Show Less
Restricted access

The Private Sector and the Marginalized Poor

An Assessment of the Potential Role of Business in Reducing Poverty and Marginality in Rural Ethiopia


Christine Husmann

The book examines the role that the private sector can play in reducing poverty and marginality in Ethiopia by providing improved agricultural inputs to marginalized poor farmers. By creating a marginality map the author analyzes who and where the marginalized poor are. Data from a household survey about purchasing behavior, demand and needs indicates that this group can be a promising market segment for the private sector if adequate business models are applied. Yet, an analysis of the institutions governing agricultural input markets shows that investments by the private sector are discouraged by de facto monopolies of the government on crucial elements of the different supply chains, including seed breeding, fertilizer imports and finance.
Show Summary Details
Restricted access

III. The demand side of BoP markets: the marginalized poor as consumers and producers


III-1 Introduction: the people at the bottom of the economic pyramid

The Bottom of the Pyramid (BoP) is often praised as a huge untapped market. A lot has been written about strategies for companies to explore and capitalize on this market (see e.g. Prahalad, 2010; Karamchandani et al., 2011; Elaydi and Harrison, 2010 to name just a few). Despite some criticism on these approaches (Karnani, 2009b; Simanis, 2010; see also Section I-2), the debate is not anymore about whether the private sector should engage the poor but about how to do so best (Reficco and Márquez, 2012).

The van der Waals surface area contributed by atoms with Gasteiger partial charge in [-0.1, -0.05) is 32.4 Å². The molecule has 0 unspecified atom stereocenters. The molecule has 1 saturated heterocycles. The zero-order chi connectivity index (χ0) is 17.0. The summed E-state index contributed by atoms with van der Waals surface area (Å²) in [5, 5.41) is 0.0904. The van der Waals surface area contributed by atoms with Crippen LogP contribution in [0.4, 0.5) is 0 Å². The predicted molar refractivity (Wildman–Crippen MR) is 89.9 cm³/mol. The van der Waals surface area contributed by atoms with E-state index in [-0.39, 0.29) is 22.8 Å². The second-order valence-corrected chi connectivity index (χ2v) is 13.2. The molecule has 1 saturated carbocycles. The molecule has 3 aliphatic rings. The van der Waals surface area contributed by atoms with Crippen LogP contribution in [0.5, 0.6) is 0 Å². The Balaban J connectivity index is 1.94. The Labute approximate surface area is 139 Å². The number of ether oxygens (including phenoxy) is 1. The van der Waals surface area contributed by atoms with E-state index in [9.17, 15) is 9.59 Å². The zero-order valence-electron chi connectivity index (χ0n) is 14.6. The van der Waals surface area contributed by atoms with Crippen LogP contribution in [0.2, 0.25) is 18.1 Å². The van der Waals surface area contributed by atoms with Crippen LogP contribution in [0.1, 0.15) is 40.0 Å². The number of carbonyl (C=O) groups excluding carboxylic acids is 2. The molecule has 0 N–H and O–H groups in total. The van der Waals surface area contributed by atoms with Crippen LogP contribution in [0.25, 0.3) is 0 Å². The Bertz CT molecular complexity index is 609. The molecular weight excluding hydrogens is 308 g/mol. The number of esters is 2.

The basic idea of recognizing poor people as market opportunities was introduced by some influential business thinkers, first and foremost by Muhammed Yunus and C.K. Prahalad (see e.g. Hamel and Prahalad, 1996; Prahalad and Hart, 2002; Prahalad, 2010; Yunus, 2007) who were then followed by many others (see also Section I-2). The main arguments for bringing the private sector and the poor together can be divided into two lines of argumentation: one is the societal necessity for getting the private sector on board of poverty reduction efforts since traditional development cooperation has a role to play but has not redressed the problem of poverty (Polak and Warwick, 2013; Prahalad, 2010). An important argument in this context, besides the big amount of knowledge and money that is expected to be made available to the benefit of the poor, is scale. Whether initiatives started by single entrepreneurs or...

You are not authenticated to view the full text of this chapter or article.

This site requires a subscription or purchase to access the full text of books or journals.

Do you have any questions? Contact us.

Or login to access all content.